Graveyards Aren't Sacred as Migration Pressures Germany to Buildby and
Officials seek to relax planning rules to boost construction
Regulations make homes among Europe's costliest to build
German landlords have been complaining for years that cumbersome regulations make it complicated and expensive to build homes. Now, with 800,000 refugees forecast to arrive this year and nowhere for them to stay, politicians are beginning to see their point.
"We want to add stories to our buildings, but it takes three to five years before you can get a permit," said Rolf Buch, chief executive officer of Vonovia SE, Germany’s biggest private homeowner. "We have the financing and the demand, but the political process is too slow."
Germany’s tight regulations make it one of the most expensive European countries to build housing at 34 percent above the average, according to Eurostat. Officials from Chancellor Angela Merkel to local governments are now looking at ways to boost construction, including increasing funding and relaxing building codes.
The chancellor last week agreed with state leaders to double subsidies available for affordable-housing construction to more than 1 billion euros ($1.1 billion) a year. In addition, the government is looking to speed up the permit process and lower energy-efficiency standards. City officials are also pushing for changes, with Berlin considering making it easier for developers to uproot trees and build on graveyards.
Housing in German cities was already under pressure before waves of immigrants began flowing in from countries from Syria to Afghanistan, making the country the top destination for refugees. Migration within Germany to urban areas, coupled with a construction slump that ended a few years ago, has led to apartment shortages in cities including Berlin, Hamburg, Frankfurt and Munich.
Germany needs to build 350,000 apartments a year, the government said in September, increasing the estimate from 270,000 previously to account for the growing immigration. Last year, 220,000 homes were constructed in the country.
Vonovia has rented apartments to thousands of refugees this year, including dozens in Berlin, the CEO said. The company has 30,000 units in the capital, with vacancies only opening up when someone moves out. Vonovia plans to add more homes to its existing developments.
Refugees, once they are granted asylum, will need to make the transition from hastily assembled shelters in banks, gyms and metal containers to houses and apartments. Landlords including Vonovia will charge the amount typically paid by social-welfare recipients as long as they are on state support. Despite a tightly regulated market, the rising demand will probably push rents higher in the long term, Buch said.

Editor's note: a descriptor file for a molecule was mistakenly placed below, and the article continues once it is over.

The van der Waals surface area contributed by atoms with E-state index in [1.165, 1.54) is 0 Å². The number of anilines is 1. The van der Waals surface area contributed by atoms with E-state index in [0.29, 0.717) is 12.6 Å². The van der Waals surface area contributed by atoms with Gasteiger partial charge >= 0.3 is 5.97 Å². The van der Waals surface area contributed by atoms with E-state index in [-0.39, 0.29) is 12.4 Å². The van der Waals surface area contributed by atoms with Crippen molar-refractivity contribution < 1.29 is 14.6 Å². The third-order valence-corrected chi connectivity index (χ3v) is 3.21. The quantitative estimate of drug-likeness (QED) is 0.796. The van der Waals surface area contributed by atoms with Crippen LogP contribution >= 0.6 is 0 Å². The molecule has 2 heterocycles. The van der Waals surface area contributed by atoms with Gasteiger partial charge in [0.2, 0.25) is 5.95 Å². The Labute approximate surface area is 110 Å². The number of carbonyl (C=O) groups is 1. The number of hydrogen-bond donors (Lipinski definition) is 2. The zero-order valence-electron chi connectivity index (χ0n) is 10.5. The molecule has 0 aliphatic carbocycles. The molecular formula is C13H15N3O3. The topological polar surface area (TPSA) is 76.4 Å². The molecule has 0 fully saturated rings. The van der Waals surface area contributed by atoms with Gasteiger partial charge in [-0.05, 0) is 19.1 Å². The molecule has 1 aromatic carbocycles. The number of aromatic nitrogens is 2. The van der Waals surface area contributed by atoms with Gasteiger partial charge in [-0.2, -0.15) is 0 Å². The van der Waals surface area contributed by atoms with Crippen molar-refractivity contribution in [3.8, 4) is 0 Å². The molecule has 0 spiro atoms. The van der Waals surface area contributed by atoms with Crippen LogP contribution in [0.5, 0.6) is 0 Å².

Housing refugees in rural areas -- where 1.7 million homes stand empty following a decades-long exodus of young people -- could revive economies outside of the popular urban areas and reduce the pressure on city rents, said Reiner Braun, an economist at research firm Empirica AG.
The bigger effect will be on the construction industry. Building enough apartments will cost at least 60 billion euros over the next 10 years, according to research by Aengevelt Immobilien, a real estate broker in Dusseldorf.
"The public sector can’t afford to spend that much," said Wulff Aengevelt, head of Aengevelt Immobilien. "The only ones who can do it are real estate investors." Government should create more incentives for developers, he said.
Germany’s energy-efficiency rules, some of Europe’s strictest, are among the biggest roadblocks to construction, investors say. In addition to following European Union requirements, German builders must ensure that a certain percentage of heating demand is met with renewable fuels and that only a small amount escapes through walls.
Developers also complain about rules that allow local authorities to halt projects if they believe that habitats for animals such as snails or frogs are threatened.
The refugee crisis is forcing investors and governments to think more creatively. Markus Gildner, a former technology entrepreneur, is building homes for 60 refugees in a wealthy suburb outside of Nuremberg using sandstone and drywall. He says a three-story townhouse cost 50 percent less than the average to build.
"When I took my idea to politicians in 2014, they were laughing at me," because they were confident there would be enough space in existing housing, he said. "Now I’m getting letters from Bavaria’s interior minister saying ‘good job, keep on it.’"
H-Hotels AG, which operates properties for the Ramada chain, is turning unprofitable hotels into homes where refugees can stay until their asylum application is processed.
Merkel’s cabinet on Tuesday passed an aid package that speeds up the application process and sets a 5 billion-euro budget to feed and shelter refugees, starting in 2016.
Vonovia’s Buch, who’s lobbying government officials for changes, says he’s pleased with the progress politicians have made recently. "There’s a recognition and willingness to go about this in a constructive manner," he said.